Officers within a Tampa police union feel "kicked in the face" after the city designated all of its police units to man official NFL game day event
Officers within a Tampa police union feel “kicked in the face” after the city designated all of its police units to man official NFL game day events to celebrate Super Bowl LV despite serious health concerns regarding the coronavirus pandemic.
Tampa Police Benevolent Association (PBA) President Darla Portman told Fox News in an interview Saturday that officers were expecting some form of Super Bowl celebrations, but certainly not at the scale of events slated to take place on Sunday, as the Tampa Bay Buccaneers take on the Kansas City Chiefs.
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“We were under the impression it was going to be a scaled-down event. It wasn’t going to be a whole lot of extra activities going on and we weren’t going to utilize a ton of officers,” Portman said, noting that plans changed two weeks ago after the Buccaneers clinched the NFC championship.
An open letter signed by union officers to its members Wednesday said police are aware of 90 unofficial Super Bowl events in a five-day period and “many of those have national figures, celebrities and entertainers being advertised as being in attendance to help draw a crowd.”
The Tampa Bay Super Bowl LV Host Committee told Fox News in a statement that they aren’t aware of any other events aside from celebratory events scheduled for the day of the sporting event in downtown Tampa.
“The NFL and Host Committee have a limited number of in-person sanctioned events remaining with the majority of previously planned events either canceling or moving to a virtual format,” the committee told Fox News. “We have not added any events recently. Any event that may have been added recently is not sanctioned by either the NFL or the Host Committee. We appreciate the continued collaboration of all the local law enforcement agencies that are involved.”
Portman said she and other union officers expected the NFL to pare down the festivities as other major sports leagues have this year due to the COVID-19 pandemic, which has killed more than 27,000 people in Florida and infected over 1.76 million others in the state.
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“The Lightning were in the Stanley Cup and the NHL limited big gatherings and played to virtually empty rinks. The Rays took a similar perspective when they made it to the big show. If the risk is too high for pirates, the Rays and the Lightning, what’s so different for the NFL?” the letter said.
A spokesperson for the NFL told Fox News in a statement Saturday that “there are far fewer events under the league’s control this year due to COVID.”
“The league has coordinated with the local, state and federal public authorities, including the CDC and Florida Department of Health, which reviewed and provide feedback on the NFL’s COVID-related plans for all events, including the game. These protocols are designed to protect the health and safety of all fans and personnel. This includes the Super Bowl Experience, which is a free event for fans,” the spokesperson said.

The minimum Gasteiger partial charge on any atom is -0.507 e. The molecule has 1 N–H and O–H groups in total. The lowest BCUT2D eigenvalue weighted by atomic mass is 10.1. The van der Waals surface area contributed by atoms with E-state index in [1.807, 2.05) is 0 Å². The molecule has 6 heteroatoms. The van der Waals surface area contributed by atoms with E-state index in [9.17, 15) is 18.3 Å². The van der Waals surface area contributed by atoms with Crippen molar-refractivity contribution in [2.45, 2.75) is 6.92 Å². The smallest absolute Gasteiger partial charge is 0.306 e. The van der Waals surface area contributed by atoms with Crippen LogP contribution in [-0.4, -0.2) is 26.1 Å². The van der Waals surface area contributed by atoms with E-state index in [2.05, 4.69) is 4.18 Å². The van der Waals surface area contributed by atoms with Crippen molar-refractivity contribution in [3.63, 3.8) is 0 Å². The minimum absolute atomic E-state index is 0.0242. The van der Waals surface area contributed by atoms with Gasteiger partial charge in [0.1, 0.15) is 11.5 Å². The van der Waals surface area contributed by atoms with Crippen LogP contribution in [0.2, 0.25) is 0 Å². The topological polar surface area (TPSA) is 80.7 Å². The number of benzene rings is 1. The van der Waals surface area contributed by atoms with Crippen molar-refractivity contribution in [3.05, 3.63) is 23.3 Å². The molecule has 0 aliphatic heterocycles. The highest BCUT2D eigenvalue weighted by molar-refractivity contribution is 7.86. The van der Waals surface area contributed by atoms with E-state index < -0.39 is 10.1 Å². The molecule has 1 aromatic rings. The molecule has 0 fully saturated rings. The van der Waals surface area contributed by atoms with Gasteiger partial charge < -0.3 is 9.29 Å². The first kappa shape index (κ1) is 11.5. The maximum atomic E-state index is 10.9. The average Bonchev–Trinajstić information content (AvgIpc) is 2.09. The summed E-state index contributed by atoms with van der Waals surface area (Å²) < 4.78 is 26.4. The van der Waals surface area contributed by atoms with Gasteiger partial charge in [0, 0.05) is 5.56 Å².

“All plans for events and protocols have been clearly communicated with the Tampa Police Department which has been a tremendous partner for the last year on providing a safe and enjoyable experience for all involved.”
The NFL’s sanctioned events include “The Super Bowl Experience,” which will feature live music, food and football-themed activities set up at six parks along the 2.7-mile Tampa Riverwalk.
Health officials have expressed concerns over Super Bowl festivities turning into a super-spreader event, as crowds flock together to watch the game and celebrate.
“I’m worried about Super Bowl Sunday, quite honestly. People gather, they watch games together. We’ve seen outbreaks already from football parties,” Rochelle Walensky, head of the Centers for Disease Control and Prevention (CDC), said according to the Associated Press. “So I really do think that we need to watch this and be careful.”
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Tampa Mayor Jane Castor signed an executive order Wednesday mandating that masks be worn at all times by patrons outside, especially in neighborhoods around Raymond James Stadium — where the Super Bowl will be held — and in other tourist hotspots, but the Portman says it is not enough.
“If we’re still in a pandemic and we’re still worried about COVID, why are we having such large scale events?” Portman said, citing the mayor’s state of emergency that’s been in place since last March. “It almost seems like it’s contradictory.”
“Our safety and our health don’t even matter anymore. It’s almost as if it’s all about the money and about bringing in this NFL experience,” she said, adding that some 300 Tampa officers have contracted COVID-19 throughout this pandemic.
Portman told Fox News that the NFL has provided 150,000 non-medical grade masks for visitors and essential workers to be worn to Super Bowl-related events.
Although the Tampa Police Department provides N-95 masks for police officers, Portman said the masks, which come with a disclaimer that they are “not intended to prevent or protect from any form of illness or disease,” give a “false sense of security” to people wearing them.
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The NFL will allow 22,000 visitors inside Raymond James Stadium for the game and will require masks be worn by all of them. The stadium normally has a capacity of 75,000 fans.